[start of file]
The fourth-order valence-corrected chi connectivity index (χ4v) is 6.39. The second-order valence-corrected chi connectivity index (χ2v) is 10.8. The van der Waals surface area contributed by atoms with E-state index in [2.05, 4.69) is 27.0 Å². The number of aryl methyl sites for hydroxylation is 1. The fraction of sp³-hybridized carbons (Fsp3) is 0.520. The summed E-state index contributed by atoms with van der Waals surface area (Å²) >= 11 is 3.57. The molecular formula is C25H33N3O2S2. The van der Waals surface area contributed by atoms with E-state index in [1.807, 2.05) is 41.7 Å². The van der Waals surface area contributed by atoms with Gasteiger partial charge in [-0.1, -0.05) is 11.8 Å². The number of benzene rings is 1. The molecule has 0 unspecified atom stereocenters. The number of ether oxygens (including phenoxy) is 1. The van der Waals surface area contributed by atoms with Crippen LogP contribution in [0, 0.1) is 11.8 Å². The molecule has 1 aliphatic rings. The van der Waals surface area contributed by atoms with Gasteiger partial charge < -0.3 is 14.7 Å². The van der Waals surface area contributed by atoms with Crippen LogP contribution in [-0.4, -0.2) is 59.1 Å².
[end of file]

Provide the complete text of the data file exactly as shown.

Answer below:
The fourth-order valence-corrected chi connectivity index (χ4v) is 6.39. The second-order valence-corrected chi connectivity index (χ2v) is 10.8. The van der Waals surface area contributed by atoms with E-state index in [2.05, 4.69) is 27.0 Å². The number of aryl methyl sites for hydroxylation is 1. The fraction of sp³-hybridized carbons (Fsp3) is 0.520. The summed E-state index contributed by atoms with van der Waals surface area (Å²) >= 11 is 3.57. The molecular formula is C25H33N3O2S2. The van der Waals surface area contributed by atoms with E-state index in [1.807, 2.05) is 41.7 Å². The van der Waals surface area contributed by atoms with Gasteiger partial charge in [-0.1, -0.05) is 11.8 Å². The number of benzene rings is 1. The molecule has 0 unspecified atom stereocenters. The number of ether oxygens (including phenoxy) is 1. The van der Waals surface area contributed by atoms with Crippen LogP contribution in [0, 0.1) is 11.8 Å². The molecule has 1 aliphatic rings. The van der Waals surface area contributed by atoms with Gasteiger partial charge < -0.3 is 14.7 Å². The van der Waals surface area contributed by atoms with Crippen LogP contribution in [-0.4, -0.2) is 59.1 Å².